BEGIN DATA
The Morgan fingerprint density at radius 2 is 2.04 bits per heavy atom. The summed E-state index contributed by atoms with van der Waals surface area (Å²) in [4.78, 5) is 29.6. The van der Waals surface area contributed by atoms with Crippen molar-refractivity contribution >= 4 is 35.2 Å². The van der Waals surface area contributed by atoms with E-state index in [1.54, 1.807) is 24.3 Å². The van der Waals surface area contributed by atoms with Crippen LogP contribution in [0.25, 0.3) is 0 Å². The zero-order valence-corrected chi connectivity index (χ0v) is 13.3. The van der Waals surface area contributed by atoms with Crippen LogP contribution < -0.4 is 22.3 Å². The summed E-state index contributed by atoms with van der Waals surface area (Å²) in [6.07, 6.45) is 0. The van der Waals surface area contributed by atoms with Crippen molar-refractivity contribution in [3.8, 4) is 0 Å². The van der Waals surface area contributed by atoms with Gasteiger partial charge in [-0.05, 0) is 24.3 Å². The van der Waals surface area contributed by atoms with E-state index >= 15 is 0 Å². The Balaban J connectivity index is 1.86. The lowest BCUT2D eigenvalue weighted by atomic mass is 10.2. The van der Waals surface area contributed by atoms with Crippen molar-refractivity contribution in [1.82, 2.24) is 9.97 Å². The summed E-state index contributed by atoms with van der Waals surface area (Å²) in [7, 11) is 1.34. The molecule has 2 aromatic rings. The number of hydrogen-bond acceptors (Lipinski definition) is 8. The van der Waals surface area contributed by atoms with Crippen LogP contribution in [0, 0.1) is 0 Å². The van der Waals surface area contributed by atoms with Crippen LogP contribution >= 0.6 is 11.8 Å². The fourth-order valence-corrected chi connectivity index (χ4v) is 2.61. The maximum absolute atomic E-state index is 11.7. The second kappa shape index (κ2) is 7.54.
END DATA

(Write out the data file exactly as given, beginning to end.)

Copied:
The Morgan fingerprint density at radius 2 is 2.04 bits per heavy atom. The summed E-state index contributed by atoms with van der Waals surface area (Å²) in [4.78, 5) is 29.6. The van der Waals surface area contributed by atoms with Crippen molar-refractivity contribution >= 4 is 35.2 Å². The van der Waals surface area contributed by atoms with E-state index in [1.54, 1.807) is 24.3 Å². The van der Waals surface area contributed by atoms with Crippen LogP contribution in [0.25, 0.3) is 0 Å². The zero-order valence-corrected chi connectivity index (χ0v) is 13.3. The van der Waals surface area contributed by atoms with Crippen LogP contribution < -0.4 is 22.3 Å². The summed E-state index contributed by atoms with van der Waals surface area (Å²) in [6.07, 6.45) is 0. The van der Waals surface area contributed by atoms with Crippen molar-refractivity contribution in [3.8, 4) is 0 Å². The van der Waals surface area contributed by atoms with Gasteiger partial charge in [-0.05, 0) is 24.3 Å². The van der Waals surface area contributed by atoms with E-state index >= 15 is 0 Å². The Balaban J connectivity index is 1.86. The lowest BCUT2D eigenvalue weighted by atomic mass is 10.2. The van der Waals surface area contributed by atoms with Crippen molar-refractivity contribution in [1.82, 2.24) is 9.97 Å². The summed E-state index contributed by atoms with van der Waals surface area (Å²) in [7, 11) is 1.34. The molecule has 2 aromatic rings. The number of hydrogen-bond acceptors (Lipinski definition) is 8. The van der Waals surface area contributed by atoms with Crippen LogP contribution in [0, 0.1) is 0 Å². The van der Waals surface area contributed by atoms with Crippen LogP contribution >= 0.6 is 11.8 Å². The fourth-order valence-corrected chi connectivity index (χ4v) is 2.61. The maximum absolute atomic E-state index is 11.7. The second kappa shape index (κ2) is 7.54.